Go back to the school of your childhood. The room is full of children of the same age as you and your fellows when you were there. It is as tho the world stood still and did not grow up. A never-ending stream of children is ready to the teacher's hand. She has her chance as this ceaseless procession makes its pause in her room and goes on during the brief years of school life and out into the world.
The general subject of the morning, "The Coming of the Humane Element in Education," interests me greatly. It is a most significant topic. The word "coming" rather than "arrival" or "arrived" was doubtless used advisedly. All will gladly concede that the "humane element" has a legitimate place in a system which deals with 19,000,000 children in a single year.
For this vast army resolves itself into individual units. clothes, lives at a certain address, possesses the possibility of getting wet feet and catching cold, knows whether and why he likes or dislikes his teacher. Let me select one from this number and tell you a word about her. In this way, you will understand why I, an outsider, am interested in this subject and why I have been asked to take part in this meeting of superintendents.
On the first Monday of September two years ago, Julia was one of forty-five children to be gotten over certain intellectual ground before the end of the school year by a teacher in the second grade. Most of the children got the pace and made progress, but Julia, for some unaccountable
reason, lagged behind. The teacher, desiring to bring all her group under the wire inside the time limit, like all teachers who are judged by their ability to chase their brood toward that college somewhere, finally became conscious of Julia as an individual problem. She saw a very ordinary little girl, ten years old, pale, listless, but not markedly different from the other children except for this unaccountable "stupidity." She wondered why a child, older than the rest, always quiet and attentive, could not keep up. One afternoon she got her clue when she heard a little boy shrilly whisper: "Hello there, 'Con Kid,"" and saw Julia shrink back into her seat as if someone had struck her.
In May, Julia's father had died of consumption. Until two months before his death, the child slept with him. When she began to cough and run an afternoon temperature, the tuberculosis nurse found a back porch roof on which Julia's cot could be placed, and coaxed her to sleep there. It was not a secluded spot. When one's mother is trying to bring up four children decently on nine dollars a week, one does not live in the suburbs. Many curious windows looked down on the little cot, and the children of the neighborhood, with innocent but exquisite cruelty, twitted and taunted the sensitive "con kid" until she refused to sleep on the roof, and begged her mother to move to some place where no one would know about her. But education is compulsory, so she sat, five hours a day, with the other second graders in the stuffy schoolroom, running a temperature every afternoon and trying hard to get lessons in which she always failed.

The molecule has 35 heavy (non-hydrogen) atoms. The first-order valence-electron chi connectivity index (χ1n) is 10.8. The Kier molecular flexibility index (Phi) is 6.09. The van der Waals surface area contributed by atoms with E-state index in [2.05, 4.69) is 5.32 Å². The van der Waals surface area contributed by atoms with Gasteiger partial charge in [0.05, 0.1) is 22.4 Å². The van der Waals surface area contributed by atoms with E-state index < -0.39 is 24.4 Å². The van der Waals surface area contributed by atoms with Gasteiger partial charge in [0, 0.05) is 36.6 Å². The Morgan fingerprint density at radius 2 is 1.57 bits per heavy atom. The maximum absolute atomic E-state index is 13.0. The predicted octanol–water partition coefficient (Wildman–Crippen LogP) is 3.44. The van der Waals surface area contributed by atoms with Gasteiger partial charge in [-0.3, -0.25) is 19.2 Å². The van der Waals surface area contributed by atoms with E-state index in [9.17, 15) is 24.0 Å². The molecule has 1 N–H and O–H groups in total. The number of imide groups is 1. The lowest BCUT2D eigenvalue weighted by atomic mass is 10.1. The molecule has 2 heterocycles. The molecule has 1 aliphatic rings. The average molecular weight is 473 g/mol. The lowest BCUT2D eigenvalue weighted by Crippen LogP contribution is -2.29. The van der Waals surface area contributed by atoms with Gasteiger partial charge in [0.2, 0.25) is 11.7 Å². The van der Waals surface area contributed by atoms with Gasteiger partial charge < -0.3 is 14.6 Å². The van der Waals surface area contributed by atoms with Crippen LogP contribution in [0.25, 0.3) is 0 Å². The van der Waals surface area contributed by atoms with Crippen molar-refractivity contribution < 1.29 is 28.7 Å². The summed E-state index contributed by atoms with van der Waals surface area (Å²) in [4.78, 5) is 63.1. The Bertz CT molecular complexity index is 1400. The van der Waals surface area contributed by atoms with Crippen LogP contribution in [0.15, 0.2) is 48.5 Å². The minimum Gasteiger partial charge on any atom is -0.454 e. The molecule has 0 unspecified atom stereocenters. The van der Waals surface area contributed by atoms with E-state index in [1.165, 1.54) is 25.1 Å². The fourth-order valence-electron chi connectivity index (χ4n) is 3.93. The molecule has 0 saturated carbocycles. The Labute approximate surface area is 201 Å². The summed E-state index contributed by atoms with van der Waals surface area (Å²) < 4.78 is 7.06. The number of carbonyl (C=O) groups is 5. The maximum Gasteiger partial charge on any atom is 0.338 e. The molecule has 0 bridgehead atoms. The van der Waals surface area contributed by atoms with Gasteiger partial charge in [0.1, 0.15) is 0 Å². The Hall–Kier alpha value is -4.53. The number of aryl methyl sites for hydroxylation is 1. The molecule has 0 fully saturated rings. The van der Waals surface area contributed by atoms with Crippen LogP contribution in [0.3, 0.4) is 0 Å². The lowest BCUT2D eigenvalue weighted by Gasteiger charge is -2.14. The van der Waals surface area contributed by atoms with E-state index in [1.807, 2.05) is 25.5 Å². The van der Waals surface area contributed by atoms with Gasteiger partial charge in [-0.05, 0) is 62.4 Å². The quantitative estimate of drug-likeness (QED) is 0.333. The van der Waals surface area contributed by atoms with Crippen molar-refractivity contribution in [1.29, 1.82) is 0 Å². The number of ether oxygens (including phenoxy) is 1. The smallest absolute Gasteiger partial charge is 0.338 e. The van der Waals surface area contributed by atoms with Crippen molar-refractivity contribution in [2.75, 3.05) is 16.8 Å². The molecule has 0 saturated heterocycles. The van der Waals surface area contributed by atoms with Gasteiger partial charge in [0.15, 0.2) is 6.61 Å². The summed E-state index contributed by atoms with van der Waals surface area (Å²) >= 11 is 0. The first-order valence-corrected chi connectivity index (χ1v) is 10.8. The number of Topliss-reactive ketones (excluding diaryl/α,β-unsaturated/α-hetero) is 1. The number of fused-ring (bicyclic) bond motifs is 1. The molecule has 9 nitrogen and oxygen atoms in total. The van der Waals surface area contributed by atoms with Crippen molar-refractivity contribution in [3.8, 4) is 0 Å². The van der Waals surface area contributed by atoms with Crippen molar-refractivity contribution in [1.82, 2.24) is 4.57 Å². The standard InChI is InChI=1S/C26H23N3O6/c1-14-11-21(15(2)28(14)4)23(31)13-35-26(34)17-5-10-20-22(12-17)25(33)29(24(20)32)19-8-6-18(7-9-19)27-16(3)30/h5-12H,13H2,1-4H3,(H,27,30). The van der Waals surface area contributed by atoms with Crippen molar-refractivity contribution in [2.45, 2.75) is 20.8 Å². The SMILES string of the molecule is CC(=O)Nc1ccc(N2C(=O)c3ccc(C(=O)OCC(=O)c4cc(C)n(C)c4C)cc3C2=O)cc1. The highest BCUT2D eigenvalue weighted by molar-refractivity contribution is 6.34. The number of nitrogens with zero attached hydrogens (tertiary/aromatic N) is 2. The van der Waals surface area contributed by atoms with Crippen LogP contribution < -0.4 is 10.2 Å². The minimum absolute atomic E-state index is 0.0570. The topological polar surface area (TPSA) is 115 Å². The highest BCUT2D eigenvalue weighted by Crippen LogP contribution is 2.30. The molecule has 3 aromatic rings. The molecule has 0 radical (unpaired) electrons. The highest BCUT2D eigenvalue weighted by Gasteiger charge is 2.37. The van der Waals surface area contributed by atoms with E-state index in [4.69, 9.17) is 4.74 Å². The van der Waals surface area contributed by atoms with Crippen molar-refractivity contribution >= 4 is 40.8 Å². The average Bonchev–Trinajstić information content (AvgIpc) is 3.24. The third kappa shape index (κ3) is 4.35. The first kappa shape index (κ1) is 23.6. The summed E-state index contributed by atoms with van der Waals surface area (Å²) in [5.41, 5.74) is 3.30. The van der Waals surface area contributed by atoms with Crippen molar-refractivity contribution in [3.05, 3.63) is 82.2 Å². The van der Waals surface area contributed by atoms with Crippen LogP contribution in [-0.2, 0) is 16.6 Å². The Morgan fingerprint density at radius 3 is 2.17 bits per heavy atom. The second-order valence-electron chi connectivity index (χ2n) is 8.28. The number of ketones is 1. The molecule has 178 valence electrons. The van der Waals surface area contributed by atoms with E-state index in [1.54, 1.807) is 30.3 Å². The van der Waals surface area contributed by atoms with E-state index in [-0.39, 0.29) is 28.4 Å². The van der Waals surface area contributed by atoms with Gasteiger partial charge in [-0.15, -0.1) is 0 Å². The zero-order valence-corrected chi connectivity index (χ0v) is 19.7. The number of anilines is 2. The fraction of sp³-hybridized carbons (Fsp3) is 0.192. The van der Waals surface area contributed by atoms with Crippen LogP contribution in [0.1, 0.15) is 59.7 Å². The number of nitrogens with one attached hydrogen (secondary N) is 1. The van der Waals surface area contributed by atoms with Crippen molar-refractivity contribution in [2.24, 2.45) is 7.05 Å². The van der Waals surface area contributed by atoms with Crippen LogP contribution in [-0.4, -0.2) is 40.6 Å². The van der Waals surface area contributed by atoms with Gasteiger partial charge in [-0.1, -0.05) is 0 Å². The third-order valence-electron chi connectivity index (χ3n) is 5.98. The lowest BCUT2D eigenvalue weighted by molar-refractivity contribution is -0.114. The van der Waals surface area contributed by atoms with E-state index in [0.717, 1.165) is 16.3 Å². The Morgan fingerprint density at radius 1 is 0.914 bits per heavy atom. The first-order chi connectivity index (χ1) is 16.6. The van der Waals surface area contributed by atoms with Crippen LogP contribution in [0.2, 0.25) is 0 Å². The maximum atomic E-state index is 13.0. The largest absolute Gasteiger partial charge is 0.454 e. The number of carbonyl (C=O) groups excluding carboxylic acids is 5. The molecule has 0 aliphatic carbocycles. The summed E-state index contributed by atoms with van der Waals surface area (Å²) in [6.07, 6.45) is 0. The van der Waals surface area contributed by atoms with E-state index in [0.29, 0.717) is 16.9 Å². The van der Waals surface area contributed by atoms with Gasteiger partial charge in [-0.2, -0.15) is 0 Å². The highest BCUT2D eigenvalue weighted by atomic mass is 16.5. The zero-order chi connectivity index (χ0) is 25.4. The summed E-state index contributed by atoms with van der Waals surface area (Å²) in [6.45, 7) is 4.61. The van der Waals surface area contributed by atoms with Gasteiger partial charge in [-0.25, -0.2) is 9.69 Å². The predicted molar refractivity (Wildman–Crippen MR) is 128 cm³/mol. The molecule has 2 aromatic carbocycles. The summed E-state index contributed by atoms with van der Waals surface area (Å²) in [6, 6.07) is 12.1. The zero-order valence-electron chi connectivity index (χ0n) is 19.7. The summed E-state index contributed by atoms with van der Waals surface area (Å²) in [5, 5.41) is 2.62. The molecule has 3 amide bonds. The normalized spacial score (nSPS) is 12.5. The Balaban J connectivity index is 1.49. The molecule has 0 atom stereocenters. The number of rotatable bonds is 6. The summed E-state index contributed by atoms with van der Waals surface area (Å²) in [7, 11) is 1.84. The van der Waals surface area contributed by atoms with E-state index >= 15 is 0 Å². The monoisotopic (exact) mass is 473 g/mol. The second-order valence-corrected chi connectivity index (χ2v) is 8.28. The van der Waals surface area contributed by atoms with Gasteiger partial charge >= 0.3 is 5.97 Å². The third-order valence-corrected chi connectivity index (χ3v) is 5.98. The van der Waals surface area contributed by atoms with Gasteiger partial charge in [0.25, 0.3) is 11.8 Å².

Fortunately for Julia, the teacher read the papers, and she remembered that a school for such children, founded in loving remembrance of a child who died, was soon to be opened on a roof near Julia's home. She took the child there, and Julia discovered that she was not the only "con kid” in Chicago. That helped. The open-air life and the good food helped too; so did the Eskimo suits, and presently Julia began to learn. She gained ten pounds, made her grade, and, most important of all, she forgot all about being different from other children and enjoyed herself. Today, a picture of the "con kid," rosy-cheeked, bright-eyed, and fairly radiating vitality, is going all over the country to help other children, well and sick, to win their fresh-air rights.
Three years ago, there was not a single place in this country where such a child could obtain medical care and schooling. The school that received Julia was Elizabeth McCormick Open-Air School No. 1, conducted by the United Charities of Chicago and the Board of Education; in which all expense of food, clothing, and equipment was met by a grant from the Elizabeth McCormick Memorial Fund Trustees.
Julia's story helped to jar us awake not only to her situation and that of her mother but to thousands of boys and girls in the city in a like condition.
We came upon these children in other ways. The United Charities of